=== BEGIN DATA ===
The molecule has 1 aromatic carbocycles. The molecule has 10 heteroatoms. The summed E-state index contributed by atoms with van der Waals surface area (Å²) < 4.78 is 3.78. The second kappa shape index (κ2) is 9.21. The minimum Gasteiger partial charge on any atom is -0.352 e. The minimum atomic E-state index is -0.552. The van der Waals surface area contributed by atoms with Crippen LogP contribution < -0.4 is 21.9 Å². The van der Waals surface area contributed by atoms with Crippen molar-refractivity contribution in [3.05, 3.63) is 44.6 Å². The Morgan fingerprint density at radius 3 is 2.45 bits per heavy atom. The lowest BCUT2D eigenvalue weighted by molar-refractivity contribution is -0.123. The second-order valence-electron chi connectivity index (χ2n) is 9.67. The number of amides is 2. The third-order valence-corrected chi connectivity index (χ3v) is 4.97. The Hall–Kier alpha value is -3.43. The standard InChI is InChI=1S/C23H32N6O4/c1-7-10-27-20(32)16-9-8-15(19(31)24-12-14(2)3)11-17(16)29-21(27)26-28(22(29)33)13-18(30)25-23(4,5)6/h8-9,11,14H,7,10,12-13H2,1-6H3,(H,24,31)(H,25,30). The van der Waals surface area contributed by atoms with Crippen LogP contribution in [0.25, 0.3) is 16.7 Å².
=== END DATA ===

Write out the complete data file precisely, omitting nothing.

The molecule has 1 aromatic carbocycles. The molecule has 10 heteroatoms. The summed E-state index contributed by atoms with van der Waals surface area (Å²) < 4.78 is 3.78. The second kappa shape index (κ2) is 9.21. The minimum Gasteiger partial charge on any atom is -0.352 e. The minimum atomic E-state index is -0.552. The van der Waals surface area contributed by atoms with Crippen LogP contribution < -0.4 is 21.9 Å². The van der Waals surface area contributed by atoms with Crippen molar-refractivity contribution in [3.05, 3.63) is 44.6 Å². The Morgan fingerprint density at radius 3 is 2.45 bits per heavy atom. The lowest BCUT2D eigenvalue weighted by molar-refractivity contribution is -0.123. The second-order valence-electron chi connectivity index (χ2n) is 9.67. The number of amides is 2. The third-order valence-corrected chi connectivity index (χ3v) is 4.97. The Hall–Kier alpha value is -3.43. The standard InChI is InChI=1S/C23H32N6O4/c1-7-10-27-20(32)16-9-8-15(19(31)24-12-14(2)3)11-17(16)29-21(27)26-28(22(29)33)13-18(30)25-23(4,5)6/h8-9,11,14H,7,10,12-13H2,1-6H3,(H,24,31)(H,25,30). The van der Waals surface area contributed by atoms with Crippen LogP contribution in [0.25, 0.3) is 16.7 Å².